Cholesterol Screening

The U.S. Preventive Services Task Force Recommends: “Screen routinely for lipid disorders among all men aged 35+ and all women aged 45+. Also screen men aged 20-35 and women aged 20-45 if they have other risk factors for coronary heart disease. Treat with lipid-lowering drugs to prevent the incidence of cardiovascular disease.”

The facts cited by the report are convincing:

~21% of adults age 35+ have high cholesterol. Of these, most will develop high cholesterol before age 55.

~One out of 4 adults who do not control their high cholesterol will have a cholesterol-attributable heart attack. One out of 3 will die of cholesterol-attributable coronary heart disease.

~Long-term use of therapies is necessary to achieve maximum benefits of screening

There you have it, the top ten preventive services for the U.S. population, ranked based upon an evidence-based analysis of costs and impacts of benefits and harms.

Other clinical preventive services that are valuable include pneumococcal vaccination, breast cancer screening for women (also recently controversial in terms of risks/benefits), chlamydia screening for sexually active women under age 25, discussing calcium supplementation, vision screening for preschool children, discussing folic acid supplementation for women of childbearing age, obesity screening in adults with high-intensity counseling about diet and exercise, depression screening, hearing screening in adults over 65, injury prevention counseling for parents of children 0-4 years of age, osteoporosis screening of women over 60-65, diabetes screening, diet counseling, and tetanus-diptheria boosters. Interestingly, PSA testing did not make the list. Most doctors still order this test annually in the absence of a better option for men, perhaps out of fear of missing prostate cancer and getting sued for it, regardless of the thorny question of whether early detection and treatment prolongs life. Until we have medical malpractice reform, perhaps in the form of specialized healthcare courts, doctors are still judged by lay juries and not scientific evidence when the inevitable bad things happen… but I digress.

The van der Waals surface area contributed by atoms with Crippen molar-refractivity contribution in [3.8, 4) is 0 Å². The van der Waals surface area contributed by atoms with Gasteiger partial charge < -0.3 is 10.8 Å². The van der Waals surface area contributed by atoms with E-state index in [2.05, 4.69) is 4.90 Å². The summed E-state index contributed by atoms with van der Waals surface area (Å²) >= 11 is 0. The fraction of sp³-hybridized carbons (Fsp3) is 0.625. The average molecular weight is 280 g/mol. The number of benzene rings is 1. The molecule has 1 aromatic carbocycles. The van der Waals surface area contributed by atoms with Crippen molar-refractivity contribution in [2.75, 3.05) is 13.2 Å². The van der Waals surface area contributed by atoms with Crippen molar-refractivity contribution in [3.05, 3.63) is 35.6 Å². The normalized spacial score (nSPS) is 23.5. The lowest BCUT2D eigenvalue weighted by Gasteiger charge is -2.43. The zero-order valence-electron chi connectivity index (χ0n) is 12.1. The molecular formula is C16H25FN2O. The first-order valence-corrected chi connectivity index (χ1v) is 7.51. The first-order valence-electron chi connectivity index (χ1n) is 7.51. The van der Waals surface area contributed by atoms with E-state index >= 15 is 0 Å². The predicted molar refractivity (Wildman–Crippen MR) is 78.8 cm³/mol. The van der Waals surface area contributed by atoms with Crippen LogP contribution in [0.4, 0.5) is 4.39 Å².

You can review all the rankings by visiting the website directly. CPB is clinically preventable burden, or the disease, injury and premature death that would be prevented if the service were delivered to all people in the target population. CE is cost effectiveness, which is a standard measure for comparing services’ return on investment. The rankings are based on both CPB and CE. Services with the same total score tied in the rankings:

10 = highest impact, most cost effective among these evidence-based preventive services

2 = lowest impact, least cost effective among these evidence-based preventive services.

You will notice that full body CT scanning and taking twenty different vitamins did not make the list. Hopefully these rankings put things in perspective for policy makers, and serve as a starting point for future discussions with your doctor. Apples are good, too, and I recommend the Honey Crisp variety.